Harry Styles downed a ‘shoey’ – a divisive Australian trend

Harry Styles drinking from a shoe on stage

In front of 30,000 screaming Australian fans on Monday night, British pop star Harry Styles raised a sweaty sneaker full of water to his lips and drank.

“This is one of the most disgusting traditions I’ve ever heard of,” he told the Perth stadium, grimacing before downing the drink to deafening chants of ‘shoey, shoey, shoey’.

Post-swallow, Styles told the raucous crowd he felt “like a different person”.

“I feel ashamed of myself,” he said, shaking his head. “I’ll be discussing this with my therapist at length. At length!”

Styles is just the latest international star to be subjected to the questionable Australian trend that is the shoey: drinking a beverage, usually alcoholic, from a shoe.

F1 driver Sir Lewis Hamilton, actor Sir Patrick Stewart and a slew of musicians – including rapper Post Malone, Machine Gun Kelly and country singer Kasey Musgraves – have partaken while visiting the country, usually at the insistence of Aussie supporters.

But the trend is divisive. Many Australians say it is tired, gross and “blokey”; an embarrassing thing for the country to be known for.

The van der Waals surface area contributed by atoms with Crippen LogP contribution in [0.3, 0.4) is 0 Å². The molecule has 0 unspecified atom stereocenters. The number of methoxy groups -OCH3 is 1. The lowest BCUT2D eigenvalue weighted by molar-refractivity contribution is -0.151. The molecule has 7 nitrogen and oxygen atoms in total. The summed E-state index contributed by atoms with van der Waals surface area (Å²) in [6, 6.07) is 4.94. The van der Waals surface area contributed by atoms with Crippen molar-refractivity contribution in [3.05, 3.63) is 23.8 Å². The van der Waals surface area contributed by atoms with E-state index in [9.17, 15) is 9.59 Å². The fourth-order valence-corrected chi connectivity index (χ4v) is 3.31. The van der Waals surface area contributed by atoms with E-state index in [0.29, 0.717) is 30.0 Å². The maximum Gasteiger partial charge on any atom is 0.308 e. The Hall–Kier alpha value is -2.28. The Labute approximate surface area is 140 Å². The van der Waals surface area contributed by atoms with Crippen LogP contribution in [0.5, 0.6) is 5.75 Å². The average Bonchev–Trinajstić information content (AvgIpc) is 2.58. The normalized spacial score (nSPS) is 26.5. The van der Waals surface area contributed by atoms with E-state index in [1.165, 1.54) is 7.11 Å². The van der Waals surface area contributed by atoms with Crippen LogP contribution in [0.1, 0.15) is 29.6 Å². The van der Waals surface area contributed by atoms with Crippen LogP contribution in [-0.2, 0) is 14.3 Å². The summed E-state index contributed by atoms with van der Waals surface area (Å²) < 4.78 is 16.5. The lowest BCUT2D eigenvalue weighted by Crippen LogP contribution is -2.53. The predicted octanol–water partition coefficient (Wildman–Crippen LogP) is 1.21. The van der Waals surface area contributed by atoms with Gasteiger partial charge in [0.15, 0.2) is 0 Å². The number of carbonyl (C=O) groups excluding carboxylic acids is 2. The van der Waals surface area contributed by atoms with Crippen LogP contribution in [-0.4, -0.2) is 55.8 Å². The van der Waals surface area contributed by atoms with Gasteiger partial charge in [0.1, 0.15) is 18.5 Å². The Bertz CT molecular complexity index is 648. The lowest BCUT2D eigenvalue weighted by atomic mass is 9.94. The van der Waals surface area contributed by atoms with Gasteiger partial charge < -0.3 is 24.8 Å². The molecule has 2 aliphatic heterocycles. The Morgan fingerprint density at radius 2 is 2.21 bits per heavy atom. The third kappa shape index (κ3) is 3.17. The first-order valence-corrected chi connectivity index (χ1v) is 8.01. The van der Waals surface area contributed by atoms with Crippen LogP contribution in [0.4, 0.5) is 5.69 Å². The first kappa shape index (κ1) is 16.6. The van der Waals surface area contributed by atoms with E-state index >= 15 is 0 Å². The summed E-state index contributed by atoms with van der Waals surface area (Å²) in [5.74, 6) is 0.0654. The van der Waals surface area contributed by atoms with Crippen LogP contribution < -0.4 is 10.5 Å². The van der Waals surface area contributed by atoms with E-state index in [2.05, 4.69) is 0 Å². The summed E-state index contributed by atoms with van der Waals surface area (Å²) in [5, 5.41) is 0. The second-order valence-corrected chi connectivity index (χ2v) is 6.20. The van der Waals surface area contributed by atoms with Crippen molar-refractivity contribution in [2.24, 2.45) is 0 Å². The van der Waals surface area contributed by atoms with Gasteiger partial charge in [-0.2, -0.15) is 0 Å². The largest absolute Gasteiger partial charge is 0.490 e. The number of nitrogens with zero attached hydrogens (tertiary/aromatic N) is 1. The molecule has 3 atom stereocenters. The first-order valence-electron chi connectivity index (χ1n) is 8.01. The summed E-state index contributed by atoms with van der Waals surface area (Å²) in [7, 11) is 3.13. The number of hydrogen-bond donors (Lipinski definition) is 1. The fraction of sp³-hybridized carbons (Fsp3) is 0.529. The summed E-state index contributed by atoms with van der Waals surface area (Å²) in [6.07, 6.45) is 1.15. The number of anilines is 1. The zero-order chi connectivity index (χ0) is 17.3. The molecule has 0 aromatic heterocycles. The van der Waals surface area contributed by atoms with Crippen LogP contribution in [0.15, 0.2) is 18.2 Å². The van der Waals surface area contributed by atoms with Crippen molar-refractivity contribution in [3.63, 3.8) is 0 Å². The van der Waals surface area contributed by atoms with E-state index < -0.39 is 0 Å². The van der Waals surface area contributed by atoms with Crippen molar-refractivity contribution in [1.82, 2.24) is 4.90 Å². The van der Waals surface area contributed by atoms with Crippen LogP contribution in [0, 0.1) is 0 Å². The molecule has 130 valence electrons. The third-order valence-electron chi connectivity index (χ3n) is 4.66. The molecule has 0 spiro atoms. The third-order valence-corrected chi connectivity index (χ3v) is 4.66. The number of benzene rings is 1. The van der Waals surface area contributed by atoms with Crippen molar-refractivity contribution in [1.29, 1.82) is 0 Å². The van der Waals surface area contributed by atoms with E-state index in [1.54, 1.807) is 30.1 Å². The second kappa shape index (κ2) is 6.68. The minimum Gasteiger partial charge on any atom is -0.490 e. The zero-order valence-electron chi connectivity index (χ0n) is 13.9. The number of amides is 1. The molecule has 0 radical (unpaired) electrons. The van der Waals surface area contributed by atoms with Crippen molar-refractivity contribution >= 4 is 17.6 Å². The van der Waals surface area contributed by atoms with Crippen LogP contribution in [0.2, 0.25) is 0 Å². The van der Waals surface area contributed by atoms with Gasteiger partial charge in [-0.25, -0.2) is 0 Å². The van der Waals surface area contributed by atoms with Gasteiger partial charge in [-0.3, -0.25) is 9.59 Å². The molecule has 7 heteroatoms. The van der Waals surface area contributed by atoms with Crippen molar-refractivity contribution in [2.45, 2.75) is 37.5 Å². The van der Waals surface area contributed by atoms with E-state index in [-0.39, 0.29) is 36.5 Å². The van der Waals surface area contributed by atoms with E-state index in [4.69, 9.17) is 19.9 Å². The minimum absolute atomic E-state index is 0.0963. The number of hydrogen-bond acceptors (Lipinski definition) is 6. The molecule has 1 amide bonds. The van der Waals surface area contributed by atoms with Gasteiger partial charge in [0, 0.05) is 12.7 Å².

Others say it’s a harmless bit of fun rooted in Australian culture – which values self-deprecating humour and a sense of egalitarianism.

No-one is sure where the shoey originates from.

“Like any cultural tradition, a few people try and claim it,” Liz Giuffre – a communications lecturer at the University of Technology Sydney – told the BBC.

There are rumours soldiers did shoeys during the World Wars, as did Russian ballet stars long ago.

But the earliest shoey Dr Giuffre has found photo evidence of took place in 1951. American actress Tallulah Bankhead was captured sipping champagne from her heel during a press conference at the Ritz Hotel in London.

Tallulah Bankhead
Tallulah Bankhead was a shoey pioneer

But what started as a show of “opulence” at some point evolved into something “silly” in Australia, Dr Giuffre says.

Mark Gwynn, who has been researching the word to add to the official Australian National Dictionary, says the shoey is a fairly recent phenomenon in Australia.

The first references he can find date back to 2010, when the shoey was associated with the Australian punk music scene, but was also a feature at parties and sporting matches. It’s typically done to mark a celebration.

“It’s a triumph over adversity thing… the whole idea that I’ve just done this really hard thing and I’m going to drink out of the shoe that got me there,” Dr Giuffre says.

But both researchers say the shoey – the word and the act – were undoubtedly popularised in 2016 by Australian F1 star Daniel Ricciardo. He made it his trademark race celebration and boosted its global exposure. It has only exploded in popularity since.

Australian golfer Hannah Green earlier this month celebrated with a shoey after winning her first tournament on home soil, and Nedd Brockman – who ran the width of Australia last year – finished his run with a sock-flavoured cocktail.

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